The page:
There’s no way to get around it—move-in is a mess. Overflowing trash bins, just like getting used to new bathrooms and finding out which of your hall mates are the loudest, is just one of the inevitabilities of moving into college. Fortunately, Vassar Sustainability had a green solution to deal with all the freshman detritus.
Last Thursday, fellow groups set up on the quad with some decidedly trashy sculptures. As part of the Love Lockdown orientation event, fellow groups were tasked with building art using only trash scavenged from their dorm, with just a few essentials, such as duct tape and gloves, provided by Vassar Sustainability.
Vassar Sustainability Coordinator and alumnus Alistair Hall ’11 organized the event in its inaugural year.
“As Vassar’s sustainability coordinator, I was the primary organizer of the event. Once we learned last spring that ‘Love Lockdown’ was going to happen again in August, the sustainability interns and I knew that this gave us an opportunity develop low-cost, easy to implement activities for House Teams,” wrote Hall in an emailed statement.
Love Lockdown, an orientation event that involves locking freshmen into their dorms in an attempt to emulate the hurricane related lock-in that the Class of 2015 experienced, was the main setting for the design process. Tempted with house points for the Brewer House Cup, fellow groups had 20 minutes to collect their materials from throughout the building, and then up to 1.5 hours to assemble their creations.
In addition to focusing on getting freshmen to think critically about sustainability, additional benefits came along with the event. According to student fellow Josh Pratt ’15, house pride was another focal point for the trash sculpture contest.
Wrote Pratt in an emailed statement, “It served the purpose of enhancing House Spirit. I think we had between 20 and 30 people working together on the model. It was good fun and everyone put in a good effort.”
But ultimately, the goal was to get people thinking about the impact they have on the environment. It is easy to take what happens to trash for granted—after all, for most students, there is little actual interaction with garbage after it is tossed in the bin. However, as Hall emphasized, just because students don’t have to deal with it does not mean trash just goes away.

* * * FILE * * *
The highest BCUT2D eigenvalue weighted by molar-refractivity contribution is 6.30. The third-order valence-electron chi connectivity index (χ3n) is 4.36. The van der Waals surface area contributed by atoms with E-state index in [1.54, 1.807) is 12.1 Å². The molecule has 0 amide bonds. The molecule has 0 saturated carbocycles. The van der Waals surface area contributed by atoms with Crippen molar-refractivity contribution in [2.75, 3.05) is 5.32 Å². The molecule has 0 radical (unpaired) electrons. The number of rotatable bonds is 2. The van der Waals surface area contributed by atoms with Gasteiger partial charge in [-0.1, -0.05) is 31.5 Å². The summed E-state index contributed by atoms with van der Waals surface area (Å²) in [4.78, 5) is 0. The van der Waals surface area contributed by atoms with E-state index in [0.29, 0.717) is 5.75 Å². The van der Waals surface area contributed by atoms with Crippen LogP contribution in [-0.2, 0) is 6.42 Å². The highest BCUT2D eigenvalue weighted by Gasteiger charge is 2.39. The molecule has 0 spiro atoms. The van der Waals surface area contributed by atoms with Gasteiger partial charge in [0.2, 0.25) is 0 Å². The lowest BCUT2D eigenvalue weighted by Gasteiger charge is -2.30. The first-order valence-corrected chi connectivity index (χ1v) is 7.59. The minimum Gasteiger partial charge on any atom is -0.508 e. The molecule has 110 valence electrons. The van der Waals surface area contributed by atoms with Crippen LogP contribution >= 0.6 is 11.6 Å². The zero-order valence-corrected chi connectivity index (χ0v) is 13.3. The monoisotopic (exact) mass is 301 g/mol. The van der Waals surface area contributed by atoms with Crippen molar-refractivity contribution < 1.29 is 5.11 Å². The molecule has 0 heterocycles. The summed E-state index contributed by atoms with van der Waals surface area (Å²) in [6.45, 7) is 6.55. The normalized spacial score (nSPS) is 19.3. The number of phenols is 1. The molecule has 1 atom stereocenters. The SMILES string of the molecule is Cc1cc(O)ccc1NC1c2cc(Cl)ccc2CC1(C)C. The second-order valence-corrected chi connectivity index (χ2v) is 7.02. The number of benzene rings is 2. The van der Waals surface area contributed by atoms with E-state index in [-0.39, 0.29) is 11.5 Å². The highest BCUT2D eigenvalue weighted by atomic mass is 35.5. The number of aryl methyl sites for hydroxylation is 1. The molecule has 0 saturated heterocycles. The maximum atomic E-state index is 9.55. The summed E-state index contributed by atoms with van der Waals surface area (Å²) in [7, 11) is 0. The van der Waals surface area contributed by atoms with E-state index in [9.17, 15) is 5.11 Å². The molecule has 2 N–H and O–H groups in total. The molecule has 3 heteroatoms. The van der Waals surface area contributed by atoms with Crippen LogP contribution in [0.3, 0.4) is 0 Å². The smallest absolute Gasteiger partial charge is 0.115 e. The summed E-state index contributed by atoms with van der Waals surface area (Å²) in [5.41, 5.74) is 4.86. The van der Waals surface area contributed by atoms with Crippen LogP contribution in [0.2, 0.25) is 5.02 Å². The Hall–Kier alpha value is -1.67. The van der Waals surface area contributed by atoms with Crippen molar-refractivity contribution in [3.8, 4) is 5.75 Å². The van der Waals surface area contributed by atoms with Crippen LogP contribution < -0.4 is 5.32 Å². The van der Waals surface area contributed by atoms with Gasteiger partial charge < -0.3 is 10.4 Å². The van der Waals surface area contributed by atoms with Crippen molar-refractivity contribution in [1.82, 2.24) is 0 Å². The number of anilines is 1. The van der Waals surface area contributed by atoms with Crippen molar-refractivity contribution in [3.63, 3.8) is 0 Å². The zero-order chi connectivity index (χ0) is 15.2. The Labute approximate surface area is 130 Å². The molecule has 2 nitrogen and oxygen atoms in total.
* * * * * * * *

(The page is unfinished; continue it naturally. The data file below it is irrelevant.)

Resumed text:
“Each year, each dorm on average produces about 10 tons of garbage and an additional [approximately] three tons at move-in and move-out [and] we wanted to draw attention to the fact that stuff just doesn’t disappear after you’re done with it,” wrote Hall. He continued, “So we wanted to reconsider their relationship with ‘trash’ and what ‘trash’ really means.”
With the sculptures on display in the College Center after judging, Hall said he had high hopes for increasing the presence of sustainability on campus.
“It was great to have the entries displayed in the college center this past week. The dorms really went above and beyond what we expected of them,” wrote Hall.
He continued, “In coming up with potential toolkits for House Teams, we knew we wanted to do something different. There are so many lectures, presentations, and discussions during Orientation week that we knew that if we created another activity asking people to say ‘sit in a circle and discuss the environment,’ it would go over horribly.”
Environmentalism cropped up in other ways during freshmen orientation as well. According to Pratt, house team training this year included various events related to reducing waste, including a sustainability breakfast.
Ultimately, the first annual trash sculpture contest served its purpose in bringing sustainability to incoming freshmen, as well as the wider campus.